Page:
Yuyado Souan is easily accessible from Izumo Airport, but the quiet surroundings and unique interiors are a far cry from the busy terminals, with traditional Japanese architecture surrounding European antiques. The ryokan’s five hot spring baths can be used at your leisure, and private terraces look out at a green garden like a watercolor painting.
For dinner, the traditional Japanese kaiseki meals are carefully plated, contrasting elegantly with the European-style interior design. (At this point, we couldn’t help but congratulate ourselves on making such a great choice of ryokan.)
Even breakfast is decadent, but still light enough to leave you feeling ready to see more of San’in!
Matsue, Shimane: Sea Shanties, Agodashi Ramen, and Shopping
Horikawa River Cruises
The Horikawa River that winds its way through Matsue might look like a natural water way, but it was actually dug as a moat centuries back, to ward off attacks and invasions at Matsue Castle. For a long time, the waterway was a vital transportation tool for the city, moving people and goods back and forth all day long. These days, most passengers on the Horikawa River are just there to see the sights in the city of Matsue!
River cruises last about 50 minutes, with friendly boatmen chattering away about Matsue’s historic and important landmarks, and even singing traditional boating songs along the way.
Horikawa River Cruises (堀川遊覧船)
507-1 Kurodacho, Matsue, Shimane
Hours: Cruises run every 20 minutes from 9:00. (Final cruise times depend on the season.
Fees: adults 1,200 yen | children 600 yen (including foreigner discount)
Official Website (en)
Matsue Cuisine: Agodashi Ramen & Dango
Regional ramen specialties can be found around Japan, from Hokkaido’s miso broth to the tonkotsu ramen found in Fukuoka, and in Matsue the local specialty is “agodashi ramen” (あごだしラーメン). If you speak Japanese, you might already be able to tell that this ramen gets its rich umami flavor by using broth made from dried flying fish! You can try Matsue’s flying fish ramen at restaurants all over the city, but at Tsukigase, you can get a great bowl of ramen and also dango – rice flour dumplings that come on a skewer. The sweet and salty pairing is popular among locals!
Tsukigase (月ケ瀬京店 本店)
87-91-2 Kyomise, Suetsugu Honmachi, Matsue, Shimane
Hours: 10:00 – 18:30
Official Website (jp)
Wellness (Kuroda Branch)
Matsue is a city alive with history, with castle moats and flying fish ramen… but when you need to get some shopping done, it’s good for that too! The city is dotted with shopping (including some duty-free stores), and when we stumbled upon this convenient drug store on a walk around the area, we were pleased to find that it sold a huge selection of cosmetics, medicines, snacks, alcohol, and other things on our go-to Japan shopping list. You don’t need to be in Tokyo to get some serious shopping done!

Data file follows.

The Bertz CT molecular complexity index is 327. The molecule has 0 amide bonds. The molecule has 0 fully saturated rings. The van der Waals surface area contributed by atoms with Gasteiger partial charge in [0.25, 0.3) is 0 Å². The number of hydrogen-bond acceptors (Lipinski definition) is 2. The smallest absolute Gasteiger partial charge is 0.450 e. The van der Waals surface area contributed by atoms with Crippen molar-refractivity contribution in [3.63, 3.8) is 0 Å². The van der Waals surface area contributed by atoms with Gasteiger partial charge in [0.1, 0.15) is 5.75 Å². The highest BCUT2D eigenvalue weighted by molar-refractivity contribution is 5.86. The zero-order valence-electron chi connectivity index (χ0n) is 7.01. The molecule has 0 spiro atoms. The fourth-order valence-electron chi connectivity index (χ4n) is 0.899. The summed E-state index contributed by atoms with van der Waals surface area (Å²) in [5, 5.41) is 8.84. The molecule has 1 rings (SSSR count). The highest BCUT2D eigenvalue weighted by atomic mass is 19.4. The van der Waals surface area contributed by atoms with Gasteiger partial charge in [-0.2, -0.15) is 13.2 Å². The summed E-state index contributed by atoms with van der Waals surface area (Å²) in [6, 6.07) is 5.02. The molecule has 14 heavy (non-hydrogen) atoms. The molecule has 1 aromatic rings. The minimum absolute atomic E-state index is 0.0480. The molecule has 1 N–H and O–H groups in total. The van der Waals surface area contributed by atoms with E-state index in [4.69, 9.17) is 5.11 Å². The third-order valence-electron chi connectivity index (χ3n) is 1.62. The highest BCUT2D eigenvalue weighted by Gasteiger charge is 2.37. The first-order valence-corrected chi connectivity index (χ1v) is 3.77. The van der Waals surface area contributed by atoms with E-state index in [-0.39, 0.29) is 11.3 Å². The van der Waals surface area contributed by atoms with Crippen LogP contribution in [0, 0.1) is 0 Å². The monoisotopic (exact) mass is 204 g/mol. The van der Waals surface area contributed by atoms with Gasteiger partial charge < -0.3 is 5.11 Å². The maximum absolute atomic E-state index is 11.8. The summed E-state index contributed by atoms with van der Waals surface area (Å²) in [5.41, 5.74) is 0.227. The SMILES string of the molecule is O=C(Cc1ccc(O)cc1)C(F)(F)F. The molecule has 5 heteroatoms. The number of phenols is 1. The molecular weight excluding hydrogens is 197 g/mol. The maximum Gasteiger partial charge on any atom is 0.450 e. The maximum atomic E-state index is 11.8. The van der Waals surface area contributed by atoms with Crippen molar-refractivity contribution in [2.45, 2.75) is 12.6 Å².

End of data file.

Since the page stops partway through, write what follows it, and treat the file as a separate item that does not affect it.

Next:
Yasugi, Shimane: Life-Changing Snapshots and Hot Springs by the Museum
Iinashi River Estuary
The mouth of the Iinashi, where the rushing river meets the brackish Lake Nakaumi, is one of just a few hidden spots in Japan where the calm waters let you take some rather dramatic photos. Located on the border between Shimane and Tottori Prefectures, the symmetry of the sky and the ground create a stunning backdrop, and at the right angle, it’s almost like you’re walking on water. The area is sometimes compared to the Uyuni Salt Flat in Bolivia, where the shallow waters reflect the sky. Here in San’in, that blue sky comes with occasional planes taking off and landing at nearby Yonago Airport. Nature lovers can also search out the eels and migratory birds that call this estuary home!
Iinashi River Estuary (飯梨川河口)
Akae-cho, Yasugi City, Shimane
Saginoyu Onsen Chikyou
Locals will tell you that in Yasugi, the Adachi Museum of Art is a must-see, thanks to the museum gardens that functions as its most prized piece of artwork. What you might not realize is that the area around the museum is actually a 1,300-year-old onsen village called Saginoyu, named for a white heron of local legend that healed its injured leg in the hot spring waters. In the Japanese Sengoku period (1467-1568) the onsen was frequented by local feudal lords, and to this day visitors praise the mineral-filled water said to beautify the skin.
Just next to the art museum, Chikuyou is a small onsen ryokan with a handful of cozy rooms, and a tranquil open-air bath. In recent years, the bath facilities have been upgraded to include high-quality shower heads and hair dryers, and by the entrance they even set up a “kaoyu” (顔湯/”face bath”), where you can let your face soak up the natural onsen steam. To make you feel invigorated from the inside out, they offer macrobiotic meals centered on whole grains and vegetables, too.
One of the six guest rooms is a specially decorated concept room with a unique local theme, featuring Yasugi’s own Yamanaka Shikanosuke (AKA Yamanaka Yukimori), who ruled over the nearby Gassantoda Castle and helped build its reputation as the Amago clan’s “impregnable fortress.” A model of his samurai armor is the focal point of the room, but the surrounding walls are covered with art of the warlord himself, and his castle stronghold.